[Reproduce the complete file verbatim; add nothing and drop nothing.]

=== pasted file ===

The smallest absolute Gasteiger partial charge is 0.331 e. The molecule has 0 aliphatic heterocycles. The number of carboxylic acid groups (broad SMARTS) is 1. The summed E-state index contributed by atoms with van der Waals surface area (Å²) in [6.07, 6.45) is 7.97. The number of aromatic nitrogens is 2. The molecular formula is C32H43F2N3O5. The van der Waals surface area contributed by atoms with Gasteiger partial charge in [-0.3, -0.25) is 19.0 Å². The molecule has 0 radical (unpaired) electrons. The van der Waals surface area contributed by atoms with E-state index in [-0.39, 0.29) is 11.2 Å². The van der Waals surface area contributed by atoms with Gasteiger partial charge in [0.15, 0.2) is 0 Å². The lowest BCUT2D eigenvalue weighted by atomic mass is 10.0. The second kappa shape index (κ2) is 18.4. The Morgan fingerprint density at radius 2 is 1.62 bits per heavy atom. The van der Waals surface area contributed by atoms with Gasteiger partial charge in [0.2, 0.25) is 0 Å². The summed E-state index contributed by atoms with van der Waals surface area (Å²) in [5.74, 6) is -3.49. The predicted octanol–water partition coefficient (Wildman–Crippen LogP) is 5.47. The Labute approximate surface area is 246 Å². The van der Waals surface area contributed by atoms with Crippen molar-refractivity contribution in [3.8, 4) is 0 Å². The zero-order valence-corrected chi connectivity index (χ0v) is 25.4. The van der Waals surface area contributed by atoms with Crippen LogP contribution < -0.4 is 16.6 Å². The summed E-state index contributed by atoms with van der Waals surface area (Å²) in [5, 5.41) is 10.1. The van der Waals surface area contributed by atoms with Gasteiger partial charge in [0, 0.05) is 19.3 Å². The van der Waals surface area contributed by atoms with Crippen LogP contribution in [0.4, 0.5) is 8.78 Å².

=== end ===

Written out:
The smallest absolute Gasteiger partial charge is 0.331 e. The molecule has 0 aliphatic heterocycles. The number of carboxylic acid groups (broad SMARTS) is 1. The summed E-state index contributed by atoms with van der Waals surface area (Å²) in [6.07, 6.45) is 7.97. The number of aromatic nitrogens is 2. The molecular formula is C32H43F2N3O5. The van der Waals surface area contributed by atoms with Gasteiger partial charge in [-0.3, -0.25) is 19.0 Å². The molecule has 0 radical (unpaired) electrons. The van der Waals surface area contributed by atoms with E-state index in [-0.39, 0.29) is 11.2 Å². The van der Waals surface area contributed by atoms with Gasteiger partial charge in [0.15, 0.2) is 0 Å². The lowest BCUT2D eigenvalue weighted by atomic mass is 10.0. The second kappa shape index (κ2) is 18.4. The Morgan fingerprint density at radius 2 is 1.62 bits per heavy atom. The van der Waals surface area contributed by atoms with Gasteiger partial charge in [0.2, 0.25) is 0 Å². The summed E-state index contributed by atoms with van der Waals surface area (Å²) in [5.74, 6) is -3.49. The predicted octanol–water partition coefficient (Wildman–Crippen LogP) is 5.47. The Labute approximate surface area is 246 Å². The van der Waals surface area contributed by atoms with Crippen molar-refractivity contribution in [3.8, 4) is 0 Å². The zero-order valence-corrected chi connectivity index (χ0v) is 25.4. The van der Waals surface area contributed by atoms with Crippen LogP contribution < -0.4 is 16.6 Å². The summed E-state index contributed by atoms with van der Waals surface area (Å²) in [5, 5.41) is 10.1. The van der Waals surface area contributed by atoms with Gasteiger partial charge in [0, 0.05) is 19.3 Å². The van der Waals surface area contributed by atoms with Crippen LogP contribution in [0.4, 0.5) is 8.78 Å².